Yes all the time
Yes most of the time
Not that often
If you really think "salt is salt", you need to do some research hon. I'd be happy to post some information for you about all the different salts and how they're used if you'd like.
I don't worry if its organic or not. I don't eat processed food or any kind of junk food, soft drinks, alcohol, cigarettes.
Sometimes but it cost too damn much
~Following My Own Flow~
I don't usually look for the organic label, but I look for a freshness guarantee. When I pick up a vegetable, if it comes from California and I'm living in Canada, it won't be as fresh as a vegetable that was grown in British Columbia, my home province.
I look for food that is grown locally because it will have more nutritional value, and less of an ecological footprint in its production. Food that is transported across continents unnecessarily uses up fuel and resources that could have been put back into production.
I wash all vegetables thoroughly with a special soap, regardless if they are organic or not, because there is always unseen dirt and residues from the transportation process. The only exception to that is if I'm washing mushrooms, in which case I just use water.
EVERYBODY eats organic food.
ALL food is organic.
Calling some food "organic" is a marketing gimmick.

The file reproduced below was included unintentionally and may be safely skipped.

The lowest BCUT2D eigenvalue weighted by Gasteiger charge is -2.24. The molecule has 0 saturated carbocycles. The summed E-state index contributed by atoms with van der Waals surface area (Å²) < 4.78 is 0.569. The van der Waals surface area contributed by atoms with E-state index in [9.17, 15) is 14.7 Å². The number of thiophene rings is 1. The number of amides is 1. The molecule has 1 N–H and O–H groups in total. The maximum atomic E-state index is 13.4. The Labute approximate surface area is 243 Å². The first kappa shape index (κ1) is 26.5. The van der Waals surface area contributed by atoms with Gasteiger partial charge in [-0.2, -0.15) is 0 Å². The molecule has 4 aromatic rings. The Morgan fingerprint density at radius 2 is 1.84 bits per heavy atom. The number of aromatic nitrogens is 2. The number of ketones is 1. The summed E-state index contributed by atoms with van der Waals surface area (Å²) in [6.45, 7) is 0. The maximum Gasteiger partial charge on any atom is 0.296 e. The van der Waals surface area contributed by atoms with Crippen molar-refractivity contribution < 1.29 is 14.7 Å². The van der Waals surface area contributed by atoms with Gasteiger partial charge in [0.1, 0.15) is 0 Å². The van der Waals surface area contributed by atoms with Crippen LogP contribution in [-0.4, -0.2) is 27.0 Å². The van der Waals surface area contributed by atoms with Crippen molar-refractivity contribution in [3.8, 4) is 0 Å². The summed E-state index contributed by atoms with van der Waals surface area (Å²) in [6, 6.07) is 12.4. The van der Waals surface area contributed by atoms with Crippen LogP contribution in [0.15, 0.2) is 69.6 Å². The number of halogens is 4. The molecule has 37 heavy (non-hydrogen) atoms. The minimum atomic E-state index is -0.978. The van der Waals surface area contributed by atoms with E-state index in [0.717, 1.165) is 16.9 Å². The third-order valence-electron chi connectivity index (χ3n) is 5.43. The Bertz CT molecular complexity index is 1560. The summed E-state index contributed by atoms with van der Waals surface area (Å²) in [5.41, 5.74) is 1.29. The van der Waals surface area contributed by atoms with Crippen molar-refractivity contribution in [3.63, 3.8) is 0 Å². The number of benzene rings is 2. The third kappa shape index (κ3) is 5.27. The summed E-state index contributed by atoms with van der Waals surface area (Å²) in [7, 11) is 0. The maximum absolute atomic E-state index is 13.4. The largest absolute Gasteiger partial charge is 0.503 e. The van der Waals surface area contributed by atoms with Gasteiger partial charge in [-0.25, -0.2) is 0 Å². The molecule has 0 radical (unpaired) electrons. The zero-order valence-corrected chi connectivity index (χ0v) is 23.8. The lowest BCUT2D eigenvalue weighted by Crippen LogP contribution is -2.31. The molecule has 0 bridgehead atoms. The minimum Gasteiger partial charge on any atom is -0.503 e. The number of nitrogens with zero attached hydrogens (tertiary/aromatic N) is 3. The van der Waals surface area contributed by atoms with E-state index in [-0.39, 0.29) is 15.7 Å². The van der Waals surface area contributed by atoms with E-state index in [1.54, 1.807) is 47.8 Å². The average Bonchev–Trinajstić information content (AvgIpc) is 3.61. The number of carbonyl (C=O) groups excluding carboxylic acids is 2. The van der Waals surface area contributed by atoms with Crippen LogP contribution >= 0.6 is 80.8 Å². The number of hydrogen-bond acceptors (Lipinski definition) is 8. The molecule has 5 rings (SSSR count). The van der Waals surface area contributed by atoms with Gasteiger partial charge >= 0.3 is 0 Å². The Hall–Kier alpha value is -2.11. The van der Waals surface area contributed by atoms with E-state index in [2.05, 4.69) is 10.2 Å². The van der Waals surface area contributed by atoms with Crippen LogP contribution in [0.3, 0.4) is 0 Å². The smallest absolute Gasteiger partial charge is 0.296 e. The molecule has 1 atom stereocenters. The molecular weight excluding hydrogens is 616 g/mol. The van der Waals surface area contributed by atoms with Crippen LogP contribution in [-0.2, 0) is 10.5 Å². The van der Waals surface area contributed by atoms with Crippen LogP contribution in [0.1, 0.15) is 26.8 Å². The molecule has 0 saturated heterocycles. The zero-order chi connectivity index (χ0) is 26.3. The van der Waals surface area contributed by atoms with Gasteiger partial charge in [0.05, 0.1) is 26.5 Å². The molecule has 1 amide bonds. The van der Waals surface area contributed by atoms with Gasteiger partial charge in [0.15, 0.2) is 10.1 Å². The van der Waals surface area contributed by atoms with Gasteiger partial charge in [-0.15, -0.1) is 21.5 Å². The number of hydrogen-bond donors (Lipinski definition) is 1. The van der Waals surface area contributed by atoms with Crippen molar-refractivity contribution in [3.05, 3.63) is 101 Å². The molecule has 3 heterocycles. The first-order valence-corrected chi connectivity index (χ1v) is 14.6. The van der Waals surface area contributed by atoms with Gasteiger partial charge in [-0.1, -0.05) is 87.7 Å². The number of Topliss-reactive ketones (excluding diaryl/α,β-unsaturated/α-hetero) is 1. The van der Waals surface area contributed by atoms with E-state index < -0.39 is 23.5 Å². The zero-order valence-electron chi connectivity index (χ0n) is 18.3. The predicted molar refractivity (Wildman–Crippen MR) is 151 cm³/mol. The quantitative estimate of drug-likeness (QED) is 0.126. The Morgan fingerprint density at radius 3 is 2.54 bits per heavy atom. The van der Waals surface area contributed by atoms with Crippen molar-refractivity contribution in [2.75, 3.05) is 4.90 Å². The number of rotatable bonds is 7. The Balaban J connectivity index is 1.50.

"And, isn't sanity really just a one-trick pony anyway? I mean all you get is one trick, rational thinking, but when you're good and crazy, oooh, oooh, oooh, the sky is the limit."
- The Tick
It's not a gimmick. The term is meant to represent food that is produced without pesticides or chemical fertilizers. The term has been abused by companies in recent years because both the Canadian and U.S. governments have made laws which say the term "organic" can be used to describe basically all food.
The laws were updated to prevent the industrial food industry from losing money. It's the same reason why we are not allowed to know which products are GMO or not. People would stop buying.
Yes, 'cause I'm all elite like that.
No, but I do insist on whole grains, brown rice/sugar and meat that hasn't been fed corn instead of its natural diet (grass, etc...)
Organic is a meaningless term, the above are easy distinctions to determine and are proven better for you. That is not the case for "organic" foods, and most people cannot pass an "organic fruit" taste test. Locally grown vegetables and fruits are just fine.
I do also avoid processed food, high fructose corn syrup rather than sugar, and basically anything that I am not cooking.
Last edited by Lachean; 08-02-09 at 03:19 AM.
Who left the fridge open?